Third session of Preparatory Committee for 2020 NPT Review Conference opens in New York

(by Junji Akechi, Staff Writer)

NEW YORK—On April 29, the third session of the Preparatory Committee for the 2020 Nuclear Non-Proliferation Treaty (NPT) Review Conference opened at United Nations headquarters in New York. Amid rising tensions between the United States and Russia, and deepening divisions among NPT member nations over the Treaty on the Prohibition of Nuclear Weapons, representatives from about 190 countries that are part of the NPT regime will seek a way forward to advance efforts for nuclear disarmament and nuclear non-proliferation. Hiroshima Mayor Kazumi Matsui and Hiroshima Governor Hidehiko Yuzaki have come to New York as well to convey a message from the citizens of the A-bombed city who are calling for the abolition of nuclear weapons.

The session will continue until May 10. On the first day, overseen by Syed Mohamad Hasrin from Malaysia, the chair of the session, there will be a general debate where the delegates from the participating nations are able to voice their opinions. Kiyoto Tsuji, the Parliamentary Vice-Minister for Foreign Affairs of Japan, will also speak at this time. During the run of the session, there will be discussions on particular themes that include nuclear disarmament, nuclear non-proliferation, and the peaceful use of nuclear energy, which are the three pillars of the NPT. On the final day, the participants will aim to adopt recommendations for the 2020 NPT Review Conference.

The previous NPT Review Conference, which took place in 2015, collapsed after it was unable to adopt a final statement due to disagreements over ways to move forward with the abolition of nuclear weapons, which included banning nuclear weapons and the 1995 resolution on the the Middle East. If the conference fails again next year, there is the possibility that the overall NPT structure, which will then be marking the 50th anniversary of its effectuation, could be badly undermined.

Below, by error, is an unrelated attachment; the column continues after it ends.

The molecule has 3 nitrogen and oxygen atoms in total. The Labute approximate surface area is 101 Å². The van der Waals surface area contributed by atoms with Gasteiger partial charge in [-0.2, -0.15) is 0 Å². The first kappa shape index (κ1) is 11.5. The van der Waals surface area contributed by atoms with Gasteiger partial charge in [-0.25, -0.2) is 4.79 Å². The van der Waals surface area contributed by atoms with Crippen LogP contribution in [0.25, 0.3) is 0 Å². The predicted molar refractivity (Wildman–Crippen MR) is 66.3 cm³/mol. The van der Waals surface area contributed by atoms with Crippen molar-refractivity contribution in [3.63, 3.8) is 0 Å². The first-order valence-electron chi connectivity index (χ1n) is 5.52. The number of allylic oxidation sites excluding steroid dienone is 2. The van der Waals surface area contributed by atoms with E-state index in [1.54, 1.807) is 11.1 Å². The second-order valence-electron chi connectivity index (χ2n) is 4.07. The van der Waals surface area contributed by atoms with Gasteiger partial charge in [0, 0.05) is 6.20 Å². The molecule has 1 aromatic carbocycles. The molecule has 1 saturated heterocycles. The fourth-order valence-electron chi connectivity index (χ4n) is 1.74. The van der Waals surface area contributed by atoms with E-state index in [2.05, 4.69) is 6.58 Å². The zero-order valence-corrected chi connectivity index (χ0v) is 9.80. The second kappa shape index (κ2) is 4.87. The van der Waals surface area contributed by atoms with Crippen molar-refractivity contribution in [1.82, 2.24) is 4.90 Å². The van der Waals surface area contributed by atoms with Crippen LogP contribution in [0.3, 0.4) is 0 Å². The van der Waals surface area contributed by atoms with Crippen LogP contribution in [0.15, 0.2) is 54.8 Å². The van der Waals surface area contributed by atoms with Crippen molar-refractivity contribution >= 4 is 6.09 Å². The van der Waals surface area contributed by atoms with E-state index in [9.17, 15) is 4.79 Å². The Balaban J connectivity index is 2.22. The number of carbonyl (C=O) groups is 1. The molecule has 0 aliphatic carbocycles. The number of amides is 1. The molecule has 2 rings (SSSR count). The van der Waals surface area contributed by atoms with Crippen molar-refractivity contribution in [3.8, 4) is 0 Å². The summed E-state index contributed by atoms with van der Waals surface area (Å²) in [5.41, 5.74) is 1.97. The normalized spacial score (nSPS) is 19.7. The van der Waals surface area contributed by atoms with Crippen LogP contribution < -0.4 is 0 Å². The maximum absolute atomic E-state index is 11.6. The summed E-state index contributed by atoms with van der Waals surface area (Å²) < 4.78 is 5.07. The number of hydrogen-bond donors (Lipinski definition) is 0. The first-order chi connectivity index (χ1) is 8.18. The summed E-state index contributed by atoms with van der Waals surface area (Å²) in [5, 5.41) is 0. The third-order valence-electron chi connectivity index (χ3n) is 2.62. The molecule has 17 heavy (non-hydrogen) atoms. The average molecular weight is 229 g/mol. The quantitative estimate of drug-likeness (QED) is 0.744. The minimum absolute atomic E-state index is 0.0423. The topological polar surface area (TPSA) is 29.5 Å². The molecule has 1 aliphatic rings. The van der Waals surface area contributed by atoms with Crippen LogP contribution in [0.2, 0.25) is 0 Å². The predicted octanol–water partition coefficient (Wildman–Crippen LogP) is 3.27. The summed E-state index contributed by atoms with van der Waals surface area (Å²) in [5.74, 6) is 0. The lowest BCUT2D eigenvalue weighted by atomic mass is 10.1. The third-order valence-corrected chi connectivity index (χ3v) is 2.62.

In addition, the Review Conference in 2020 will be the first such gathering to take place since the Treaty on the Prohibition of Nuclear Weapons was adopted at the United Nations in 2017. Compared to the pro-treaty nations which emphasize the inhumane nature of nuclear arms, the nuclear powers have taken a hardline stance against this treaty. Thus, it is unclear whether they will show any willingness to compromise. The dialogue pursued between the nuclear-armed nations, like discussions between the United States and Russia or the United States and China, will make the Preparatory Committee an important test for what is to come in 2020. It will also test Japan’s position, which relies on the U.S. nuclear umbrella for its security while calling itself the world’s “only A-bombed nation.”


Treaty on the Non-Proliferation of Nuclear Weapons (NPT)
A treaty which was enacted in 1970, with the current participation of about 190 nations. While it permits certain nations to possess nuclear weapons — namely, the United States, Russia, the United Kingdom, France, and China — these nations are also obliged, under the treaty, to engage in negotiations for nuclear disarmament. The NPT prohibits other nations from possessing nuclear arms but allows them access to the peaceful use of nuclear energy. The de-facto nuclear nations of Israel, India, and Pakistan have not joined the treaty. North Korea announced its withdrawal from the treaty in 2003. In order to monitor the state of the NPT regime, the NPT Review Conference is held every five years. In 2005, the conference could not reach agreement due to differences between the nuclear weapon states and non-nuclear weapon states. In 2010, the conference participants unanimously adopted the final statement. But the last conference, in 2015, again broke down without an agreement. Preparatory meetings for the NPT Review Conference are held annually in the three years leading up to the conference. This is the last session of the Preparatory Committee prior to the next NPT Review Conference in 2020.

(Originally published on April 30, 2019)